Foursquare ITP conducted east-west and north-south corridor studies for the Maryland Transit Administration. The east-west study was a conceptual design of a 15-mile corridor from east Baltimore to Ellicott City. The North-South corridor study provided conceptual design for a nine-mile North-South Corridor from the University of Maryland Medical Center (UMMC) in Downtown Baltimore to the Greater Towson Area.
These corridors were selected for feasibility studies due to Foursquare ITP’s previous work with the Central Maryland Regional Transit Plan (RTP) and due to their regional significance. We provided the analysis and recommendations to transform the arterials into multi-modal corridors and provided guidance for both technical and political challenges. The project strives to transform auto-oriented arterials into true multi-modal corridors. The North-South section of the corridor connects Downtown Baltimore, the region’s urban center, with Towson University, which is a major trip generator.
Foursquare ITP completed a market and demand analysis for both corridors, led the operations and maintenance cost calculations for corridor options, and further evaluated and refined the alternatives. We also developed the BRT and local feeder bus service plans and cost estimates for three build alternatives in addition to playing an integral role in the strategic evaluation framework and analysis of the impacts of alternatives. Additionally, our team guided stakeholder groups, made up of jurisdictions and MTA staff, through a series of workshops that used a combination of presentations and online interactive mapping to explore alternative options.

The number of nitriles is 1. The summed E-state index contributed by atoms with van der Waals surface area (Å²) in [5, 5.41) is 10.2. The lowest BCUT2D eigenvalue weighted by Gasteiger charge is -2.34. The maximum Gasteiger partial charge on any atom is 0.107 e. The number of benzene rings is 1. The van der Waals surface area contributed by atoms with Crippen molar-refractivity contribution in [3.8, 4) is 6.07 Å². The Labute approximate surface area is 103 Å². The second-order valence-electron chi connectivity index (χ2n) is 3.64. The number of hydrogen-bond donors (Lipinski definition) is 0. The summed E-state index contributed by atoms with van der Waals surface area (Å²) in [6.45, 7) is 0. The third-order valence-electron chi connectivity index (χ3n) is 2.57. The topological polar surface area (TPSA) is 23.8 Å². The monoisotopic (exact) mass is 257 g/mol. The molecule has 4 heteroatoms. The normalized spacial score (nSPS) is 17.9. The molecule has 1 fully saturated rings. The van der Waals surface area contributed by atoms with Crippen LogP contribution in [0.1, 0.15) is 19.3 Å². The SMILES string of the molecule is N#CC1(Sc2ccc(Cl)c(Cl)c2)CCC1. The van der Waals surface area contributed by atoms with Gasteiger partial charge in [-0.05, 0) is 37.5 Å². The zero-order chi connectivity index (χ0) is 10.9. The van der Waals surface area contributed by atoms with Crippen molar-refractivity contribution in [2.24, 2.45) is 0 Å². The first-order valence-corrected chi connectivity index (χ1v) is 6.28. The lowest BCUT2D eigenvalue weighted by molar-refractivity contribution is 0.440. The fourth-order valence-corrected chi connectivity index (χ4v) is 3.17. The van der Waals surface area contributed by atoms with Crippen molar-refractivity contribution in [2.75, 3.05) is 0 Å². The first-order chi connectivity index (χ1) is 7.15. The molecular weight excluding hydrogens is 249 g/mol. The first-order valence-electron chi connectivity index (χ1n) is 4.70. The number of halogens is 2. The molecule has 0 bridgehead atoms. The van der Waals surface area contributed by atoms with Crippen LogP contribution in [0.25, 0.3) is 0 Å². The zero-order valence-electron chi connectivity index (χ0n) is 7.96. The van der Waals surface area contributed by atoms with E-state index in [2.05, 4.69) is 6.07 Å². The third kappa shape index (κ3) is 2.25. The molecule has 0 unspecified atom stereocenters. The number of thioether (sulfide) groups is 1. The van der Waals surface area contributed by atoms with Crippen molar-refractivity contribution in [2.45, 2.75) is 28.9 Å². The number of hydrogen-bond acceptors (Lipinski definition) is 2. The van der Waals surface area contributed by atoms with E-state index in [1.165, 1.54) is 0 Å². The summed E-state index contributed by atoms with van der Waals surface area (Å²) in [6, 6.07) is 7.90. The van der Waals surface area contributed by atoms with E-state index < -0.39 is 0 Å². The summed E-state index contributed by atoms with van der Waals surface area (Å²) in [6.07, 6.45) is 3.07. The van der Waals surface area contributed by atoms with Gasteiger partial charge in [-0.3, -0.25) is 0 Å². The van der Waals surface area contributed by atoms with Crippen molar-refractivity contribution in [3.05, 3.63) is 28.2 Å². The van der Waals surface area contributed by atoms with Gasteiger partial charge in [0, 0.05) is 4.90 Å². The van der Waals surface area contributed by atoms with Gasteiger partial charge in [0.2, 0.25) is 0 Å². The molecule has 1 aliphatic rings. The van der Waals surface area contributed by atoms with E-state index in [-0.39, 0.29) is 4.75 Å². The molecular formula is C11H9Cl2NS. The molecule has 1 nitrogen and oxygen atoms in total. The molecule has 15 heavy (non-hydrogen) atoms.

Our analysis served to help MTA determine which alternatives would move forward to the next phase of study, developing four alternatives for bus rapid transit, and feeder bus changes for all seven alternatives. The east-west corridor is now considered one of the highest-priority corridors in the Baltimore region. It is scheduled to begin construction in 2025 with funding from discretionary grant award from the U.S. Department of Transportation.